|Title||Virgin of Guadalupe (La Virgen de Guadalupe)|
|Medium||oil on canvas|
|Place of Origin||Mexico|
|Collection||Spanish to Post Colonial Collection|
|Credit line||Gift of Mrs. Cele Peterson|
The Virgin of Guadalupe has become a symbol of Mexican identity. December 12th is celebrated with special masses and processions in her honor. In December 1531 an Indian convert, Juan Diego, while walking past Tepeyac Hill near Mexico City, heard his name called. He saw a beautiful woman who said she was the Virgin Mary. She told Juan to go to Bishop Zumarraga in Mexico City and tell him to build her a church on the spot where she had appeared. Twice the Bishop refused Juan's request and insisted on a sign. Mary, during a third appearance, told Juan to gather roses, out of season in December, from the hillside and take them to the Bishop. He wrapped them in his tilma (cloak) and when he dumped the roses at the Bishop's feet, the image of the Virgin Mary was miraculously imprinted on the tilma. The image of the tilma is the subject on many retablos, sometimes with Juan Diego holding the cloak. The original tilma is displayed in the Basilica of Nuestra Señora de Guadalupe, which was constructed at the virgin's request.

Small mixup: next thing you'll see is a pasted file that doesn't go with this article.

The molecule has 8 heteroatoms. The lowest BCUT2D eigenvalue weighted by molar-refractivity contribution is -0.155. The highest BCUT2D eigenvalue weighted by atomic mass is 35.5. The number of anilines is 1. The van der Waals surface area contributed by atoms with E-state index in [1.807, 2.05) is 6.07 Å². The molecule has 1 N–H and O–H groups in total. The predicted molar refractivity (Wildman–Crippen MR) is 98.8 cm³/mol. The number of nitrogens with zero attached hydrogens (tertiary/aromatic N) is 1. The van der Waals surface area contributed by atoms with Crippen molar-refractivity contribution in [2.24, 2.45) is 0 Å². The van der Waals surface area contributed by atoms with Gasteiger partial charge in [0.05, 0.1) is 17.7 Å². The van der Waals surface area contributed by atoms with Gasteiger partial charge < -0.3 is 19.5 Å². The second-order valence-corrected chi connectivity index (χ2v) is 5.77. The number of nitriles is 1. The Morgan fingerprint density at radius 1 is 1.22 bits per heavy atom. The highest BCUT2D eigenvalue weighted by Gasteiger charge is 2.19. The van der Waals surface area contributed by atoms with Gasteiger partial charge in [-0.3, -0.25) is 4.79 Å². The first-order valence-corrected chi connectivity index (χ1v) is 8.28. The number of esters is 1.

Tepeyac Hill is the site where the Aztecs had venerated a female deity, Teotonantzin, the mother of the Gods. While the Virgin of Guadalupe has been considered a New World manifestation of the Virgin, she was previously known and celebrated in Northern Spain.